03:28 You have the highest amount of blood flow, when P, small A, which is the partial pressure – Sorry. The pressure within the arterial side of the capillary is greater than the pressure, which is in the alveoli.

    03:43 If that’s larger, there’s no impedance of blood flow through the circuit.

    03:49 So zone 1, zone 2, and zone 3 are all based upon what is the pressure within the arterial side of the capillary versus the pressure that’s inside the alveoli or air sac.

    04:02 If you have higher pressures on the arterial side of the capillaries, you will get more blood flow past the air sac or alveoli.

    04:12 The more that that alveoli has a higher pressure, than what’s on the arterial side that will impede blood flow.

    04:19 And that happens as a lowering of zone effect.

    04:26 And the reason for that is because there’s a hydrostatic effect on the blood that affects its pressure.

    04:34 So you can think of this as a process in which at heart level, you have a certain pressure.

    04:40 Anytime you go below the level of the heart, the pressure will increase.

    04:43 And you’ve probably all experienced this if you have, let’s say, take your socks off and look down at the tops of your feet.

    04:52 If you’re standing upright, you’re blood vessels in the tops of your feet may be distended because there’s a higher amount of pressure as you are below the level of the heart.

    05:03 If you raise your feet up to heart level, the pressure within those vessels goes down and they will no longer be distended or harder to see.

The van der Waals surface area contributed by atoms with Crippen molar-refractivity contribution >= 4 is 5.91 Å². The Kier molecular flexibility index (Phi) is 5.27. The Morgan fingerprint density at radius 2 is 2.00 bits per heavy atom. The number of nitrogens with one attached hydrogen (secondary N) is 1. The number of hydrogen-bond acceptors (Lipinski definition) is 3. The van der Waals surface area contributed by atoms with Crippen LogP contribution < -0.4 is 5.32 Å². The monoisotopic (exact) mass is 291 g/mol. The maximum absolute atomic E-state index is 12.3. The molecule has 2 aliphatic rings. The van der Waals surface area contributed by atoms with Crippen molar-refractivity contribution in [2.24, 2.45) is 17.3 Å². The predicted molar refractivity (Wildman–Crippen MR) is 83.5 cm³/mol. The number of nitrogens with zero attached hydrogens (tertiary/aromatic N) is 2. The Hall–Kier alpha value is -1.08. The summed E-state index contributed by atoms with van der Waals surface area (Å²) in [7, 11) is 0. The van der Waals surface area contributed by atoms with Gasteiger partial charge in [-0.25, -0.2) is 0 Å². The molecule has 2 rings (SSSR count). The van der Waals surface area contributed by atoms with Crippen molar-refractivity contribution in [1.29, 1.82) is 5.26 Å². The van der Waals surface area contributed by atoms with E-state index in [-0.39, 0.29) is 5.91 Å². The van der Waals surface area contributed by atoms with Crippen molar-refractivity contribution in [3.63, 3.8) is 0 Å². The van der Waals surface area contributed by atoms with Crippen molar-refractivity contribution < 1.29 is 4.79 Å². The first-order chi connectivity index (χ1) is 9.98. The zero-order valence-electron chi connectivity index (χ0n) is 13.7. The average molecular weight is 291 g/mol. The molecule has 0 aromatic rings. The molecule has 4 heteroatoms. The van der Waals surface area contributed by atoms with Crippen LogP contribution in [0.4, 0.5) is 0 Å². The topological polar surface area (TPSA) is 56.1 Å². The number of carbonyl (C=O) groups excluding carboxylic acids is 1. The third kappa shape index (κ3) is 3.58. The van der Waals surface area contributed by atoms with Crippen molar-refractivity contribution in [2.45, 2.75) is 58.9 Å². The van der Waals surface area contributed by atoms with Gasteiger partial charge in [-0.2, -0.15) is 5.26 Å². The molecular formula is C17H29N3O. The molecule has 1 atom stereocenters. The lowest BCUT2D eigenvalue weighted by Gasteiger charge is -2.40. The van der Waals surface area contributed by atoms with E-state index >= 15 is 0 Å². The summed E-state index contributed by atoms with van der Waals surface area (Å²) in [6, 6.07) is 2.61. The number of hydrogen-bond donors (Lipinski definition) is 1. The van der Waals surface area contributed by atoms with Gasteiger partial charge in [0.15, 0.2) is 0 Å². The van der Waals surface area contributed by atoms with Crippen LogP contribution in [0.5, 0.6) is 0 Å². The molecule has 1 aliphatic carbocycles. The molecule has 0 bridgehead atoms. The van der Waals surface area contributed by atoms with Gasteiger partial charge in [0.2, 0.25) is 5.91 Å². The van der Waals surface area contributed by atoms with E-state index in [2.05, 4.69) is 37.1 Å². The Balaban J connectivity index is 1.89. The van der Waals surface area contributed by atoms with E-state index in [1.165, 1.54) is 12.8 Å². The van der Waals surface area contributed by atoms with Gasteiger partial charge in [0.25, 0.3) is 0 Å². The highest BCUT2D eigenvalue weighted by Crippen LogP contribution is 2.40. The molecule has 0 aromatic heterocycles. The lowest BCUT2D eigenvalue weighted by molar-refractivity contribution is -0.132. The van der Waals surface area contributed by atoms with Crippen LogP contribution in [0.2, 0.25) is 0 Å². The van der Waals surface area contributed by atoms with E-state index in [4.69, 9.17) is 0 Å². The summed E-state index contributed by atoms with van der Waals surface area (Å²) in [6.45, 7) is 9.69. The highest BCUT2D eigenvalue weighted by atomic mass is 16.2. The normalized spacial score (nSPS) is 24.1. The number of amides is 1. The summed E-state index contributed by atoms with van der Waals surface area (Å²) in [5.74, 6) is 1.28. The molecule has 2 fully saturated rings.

05:12 So this is simply an effect of gravity on blood pressure.

    05:17 Why does it affect pulmonary blood flow so much but doesn’t affect systemic blood flow? It’s because pulmonary blood flow is so low to start with.

    05:26 Therefore, only small effects such as things like gravity, lung inflation, the amount of hypoxia that you might have affect the pulmonary vasculature so much more because pressure started off so low.


    About the Lecture

    The lecture Effects of Hypoxia – Pulmonary Blood Flow by Thad Wilson, PhD is from the course Respiratory Physiology.


    Included Quiz Questions

    1. Pulmonary blood vessels dilate in response to low oxygen concentration.
    2. Pulmonary blood vessels constrict in a small area.
    3. The resistance to blood flow increases due to vasoconstriction.
    4. Vasoconstriction causes diversion of blood flow to more oxygenated alveoli.
    5. Pulmonary blood flow is decreased due to vasoconstriction.
    1. It has the least amount of blood flowing through it.
    2. It has the highest amount of blood flowing through it.
    3. Pressure in the alveoli is less than the pressure in the arteries.
    4. Pressure in the veins is greater than in the arteries.
    5. Low alveolar pressure causes opening of the arterioles.
    1. Pressure on the venous end is lower than the alveolar pressure.
    2. It has the highest amount of blood flowing through it.
    3. Pressure on the arterial end is greater than the alveolar pressure.
    4. Pressure on the venous end is less than the arteriolar pressure.
    5. Pressure on the venous end is greater than the alveolar pressure.

    Author of lecture Effects of Hypoxia – Pulmonary Blood Flow

     Thad Wilson, PhD

    Thad Wilson, PhD